John August of “I Grew Up in Brooklyn Park” Facebook Group said he used to play in the abandon buildings as a kid. He said the building was painted red and you could see the entire complex from the front steps to Saint Athanasius Roman Catholic Church located on the corner of Church and Prudence streets. A steel water tower that stood over the plant could be seen from the intersection of Ritchie Highway and Old Ordnance Road before it was torn down in the early 1970s.

The engines from AACo. that most likely responded to the ’66 fire on the first alarm in addition to Company 31 are provided (photos) here.

(Engine 341, Ferndale (’55 Ward La France, 1,000 gpm, courtesy of Joe MacDonald/Mike Defina)

On one of the fires, Engineman John Hoy - Company 34 - retired, said that he couldn’t even get the engine into the fire since there were so many city engines on Open Street. 

(Engine 331, ’61 Ward La France. Photo courtesy of Joe MacDonald)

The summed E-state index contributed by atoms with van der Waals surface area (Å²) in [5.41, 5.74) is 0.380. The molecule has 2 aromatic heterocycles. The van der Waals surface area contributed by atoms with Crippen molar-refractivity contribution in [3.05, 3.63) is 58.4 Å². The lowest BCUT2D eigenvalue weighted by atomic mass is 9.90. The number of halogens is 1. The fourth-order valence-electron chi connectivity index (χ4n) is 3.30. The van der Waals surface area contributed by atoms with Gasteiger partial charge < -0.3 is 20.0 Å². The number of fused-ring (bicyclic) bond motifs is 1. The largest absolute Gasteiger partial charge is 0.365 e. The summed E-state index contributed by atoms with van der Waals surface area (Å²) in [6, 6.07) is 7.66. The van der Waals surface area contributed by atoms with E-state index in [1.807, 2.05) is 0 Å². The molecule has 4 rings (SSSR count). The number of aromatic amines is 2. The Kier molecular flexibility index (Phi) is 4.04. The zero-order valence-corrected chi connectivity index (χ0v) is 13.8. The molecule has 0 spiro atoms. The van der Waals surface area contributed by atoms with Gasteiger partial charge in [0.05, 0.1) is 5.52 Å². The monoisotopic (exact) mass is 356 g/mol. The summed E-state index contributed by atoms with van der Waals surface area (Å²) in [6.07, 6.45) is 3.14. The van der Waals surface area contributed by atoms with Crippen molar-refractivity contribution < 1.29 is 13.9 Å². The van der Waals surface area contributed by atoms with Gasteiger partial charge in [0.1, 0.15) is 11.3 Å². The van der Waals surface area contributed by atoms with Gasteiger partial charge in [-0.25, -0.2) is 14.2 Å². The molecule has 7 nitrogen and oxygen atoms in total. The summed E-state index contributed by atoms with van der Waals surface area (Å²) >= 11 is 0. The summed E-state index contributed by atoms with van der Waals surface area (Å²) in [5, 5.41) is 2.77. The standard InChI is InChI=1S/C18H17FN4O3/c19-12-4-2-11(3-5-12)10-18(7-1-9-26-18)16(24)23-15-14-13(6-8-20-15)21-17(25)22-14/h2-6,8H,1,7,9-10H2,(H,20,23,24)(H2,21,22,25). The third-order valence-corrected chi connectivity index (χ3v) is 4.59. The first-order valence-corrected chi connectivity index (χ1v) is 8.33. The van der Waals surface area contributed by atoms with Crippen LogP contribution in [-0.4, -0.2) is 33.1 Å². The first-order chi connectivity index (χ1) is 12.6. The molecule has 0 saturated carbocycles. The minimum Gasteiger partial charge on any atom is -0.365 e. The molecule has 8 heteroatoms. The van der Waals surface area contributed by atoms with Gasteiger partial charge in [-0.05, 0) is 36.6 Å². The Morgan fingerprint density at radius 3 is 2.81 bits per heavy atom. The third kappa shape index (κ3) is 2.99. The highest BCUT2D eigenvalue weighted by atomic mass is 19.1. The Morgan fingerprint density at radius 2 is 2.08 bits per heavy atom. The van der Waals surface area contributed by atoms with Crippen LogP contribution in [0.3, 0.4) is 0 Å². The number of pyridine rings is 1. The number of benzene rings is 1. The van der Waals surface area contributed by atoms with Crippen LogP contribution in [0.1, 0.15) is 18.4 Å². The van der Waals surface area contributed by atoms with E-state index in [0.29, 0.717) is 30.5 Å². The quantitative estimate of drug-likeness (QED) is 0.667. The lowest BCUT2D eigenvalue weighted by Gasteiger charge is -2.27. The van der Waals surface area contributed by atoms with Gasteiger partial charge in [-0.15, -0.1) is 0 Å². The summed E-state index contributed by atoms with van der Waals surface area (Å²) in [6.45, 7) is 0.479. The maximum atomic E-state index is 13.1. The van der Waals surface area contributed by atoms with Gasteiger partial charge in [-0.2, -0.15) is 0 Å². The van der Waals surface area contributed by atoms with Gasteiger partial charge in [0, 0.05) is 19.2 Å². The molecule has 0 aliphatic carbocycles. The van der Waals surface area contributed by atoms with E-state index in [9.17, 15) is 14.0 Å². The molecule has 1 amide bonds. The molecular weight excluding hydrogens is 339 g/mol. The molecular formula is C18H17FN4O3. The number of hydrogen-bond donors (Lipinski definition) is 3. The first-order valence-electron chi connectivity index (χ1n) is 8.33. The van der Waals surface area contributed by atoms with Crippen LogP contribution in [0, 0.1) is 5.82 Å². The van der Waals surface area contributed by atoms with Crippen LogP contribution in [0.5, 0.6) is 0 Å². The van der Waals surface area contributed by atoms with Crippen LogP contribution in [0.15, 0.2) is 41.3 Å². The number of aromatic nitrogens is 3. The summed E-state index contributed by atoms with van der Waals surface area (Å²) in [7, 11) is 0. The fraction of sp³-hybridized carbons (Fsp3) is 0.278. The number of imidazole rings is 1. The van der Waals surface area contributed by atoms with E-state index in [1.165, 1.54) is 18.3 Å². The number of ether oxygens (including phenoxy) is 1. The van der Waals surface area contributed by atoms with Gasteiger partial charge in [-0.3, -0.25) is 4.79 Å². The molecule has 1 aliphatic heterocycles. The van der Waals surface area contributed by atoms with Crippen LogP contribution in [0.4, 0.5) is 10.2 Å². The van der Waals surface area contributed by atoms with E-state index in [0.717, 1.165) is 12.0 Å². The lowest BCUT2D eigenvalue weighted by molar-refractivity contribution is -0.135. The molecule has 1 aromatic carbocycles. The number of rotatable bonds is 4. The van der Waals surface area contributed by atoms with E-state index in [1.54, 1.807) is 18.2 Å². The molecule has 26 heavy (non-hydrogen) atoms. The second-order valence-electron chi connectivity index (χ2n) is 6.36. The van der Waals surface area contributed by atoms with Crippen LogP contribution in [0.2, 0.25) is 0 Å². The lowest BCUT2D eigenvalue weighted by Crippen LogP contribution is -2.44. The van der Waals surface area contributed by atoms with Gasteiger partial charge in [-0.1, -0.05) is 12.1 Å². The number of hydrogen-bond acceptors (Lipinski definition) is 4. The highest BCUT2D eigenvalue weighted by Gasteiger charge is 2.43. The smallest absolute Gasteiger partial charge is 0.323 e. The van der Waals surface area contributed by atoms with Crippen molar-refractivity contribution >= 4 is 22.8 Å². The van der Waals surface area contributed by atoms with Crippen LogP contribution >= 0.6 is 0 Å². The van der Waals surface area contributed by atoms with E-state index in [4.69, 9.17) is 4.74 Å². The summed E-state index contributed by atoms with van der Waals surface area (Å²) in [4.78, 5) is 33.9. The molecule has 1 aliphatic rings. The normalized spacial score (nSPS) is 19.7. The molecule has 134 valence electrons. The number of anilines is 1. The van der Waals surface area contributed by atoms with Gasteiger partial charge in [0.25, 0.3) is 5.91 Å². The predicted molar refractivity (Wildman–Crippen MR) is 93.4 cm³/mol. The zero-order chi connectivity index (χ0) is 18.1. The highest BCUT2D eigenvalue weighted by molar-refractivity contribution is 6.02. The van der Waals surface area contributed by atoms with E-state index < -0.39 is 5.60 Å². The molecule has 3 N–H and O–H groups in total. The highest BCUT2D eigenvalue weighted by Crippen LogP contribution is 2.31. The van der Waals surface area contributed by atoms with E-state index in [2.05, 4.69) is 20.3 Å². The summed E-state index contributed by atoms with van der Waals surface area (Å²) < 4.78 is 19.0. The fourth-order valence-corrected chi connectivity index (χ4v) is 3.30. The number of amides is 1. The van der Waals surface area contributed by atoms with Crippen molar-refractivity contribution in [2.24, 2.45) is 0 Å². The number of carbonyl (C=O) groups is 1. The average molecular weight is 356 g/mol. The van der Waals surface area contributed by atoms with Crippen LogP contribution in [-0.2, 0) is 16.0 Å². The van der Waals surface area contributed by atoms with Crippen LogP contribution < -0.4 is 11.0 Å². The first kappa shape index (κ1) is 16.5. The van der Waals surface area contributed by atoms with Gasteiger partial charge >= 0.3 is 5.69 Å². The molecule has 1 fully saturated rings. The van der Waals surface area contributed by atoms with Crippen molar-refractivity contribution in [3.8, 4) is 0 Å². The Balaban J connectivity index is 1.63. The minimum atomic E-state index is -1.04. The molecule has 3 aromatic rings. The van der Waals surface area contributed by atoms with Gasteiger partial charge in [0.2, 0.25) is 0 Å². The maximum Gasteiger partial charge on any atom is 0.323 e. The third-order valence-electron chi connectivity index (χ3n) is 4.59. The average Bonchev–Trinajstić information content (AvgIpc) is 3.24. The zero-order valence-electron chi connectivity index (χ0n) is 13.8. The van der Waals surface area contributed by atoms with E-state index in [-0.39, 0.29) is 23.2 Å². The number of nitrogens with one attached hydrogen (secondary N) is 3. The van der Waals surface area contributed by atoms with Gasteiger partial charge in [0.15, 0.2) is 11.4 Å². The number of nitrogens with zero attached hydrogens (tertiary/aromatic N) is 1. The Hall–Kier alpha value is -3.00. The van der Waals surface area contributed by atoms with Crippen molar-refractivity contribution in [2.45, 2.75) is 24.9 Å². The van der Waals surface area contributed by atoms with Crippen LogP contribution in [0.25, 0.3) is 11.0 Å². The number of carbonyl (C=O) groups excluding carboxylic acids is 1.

I would like to thank Harry Klasmeier, John August and Tom Cunningham for their assistance and contribution to this article.

2014 Comments on Facebook Post

Maureen Walsh Higgins - "Yet another interesting story. Long before my move to Maryland but fascinating history."

Butch Lawall - If I  remember right, the '65 fire was on a Sunday night while the volunteer firefighters was bowling league was happening at Ritchie Fair Lanes. We could see the fire in the sky from the bowling alley. Many of us rushed back to the station and responded with the "Lil Mack" (E-323)  on the Third Alarm. Tom German was driving that night and I remember that we pulled a lot of hose. We proceeded up Aspen Street, pulled hose beneath the tracks while 55 gal sized drums were exploding and flying through the air. 

(Linthicum's Engine 323 - the "Lil Mack," 500 gpm, 500 gal. water tank - Photo - Tom German)

Michael Ripnick - I remember that fire. I had gone to bed around 11 or so...my room was upstairs facing south, when the siren went off at the firehouse. I could see an orange glow to the east...it was from that fire. No "black snow" this time, Joe!

Patrick Gilligan - Thanks for another piece of AACOFD history. [we are] lucky to have you interested in this department's history to keep it going. I always get something out of them even though some occurred before I was born., lol, this one just happened to be the year I was born.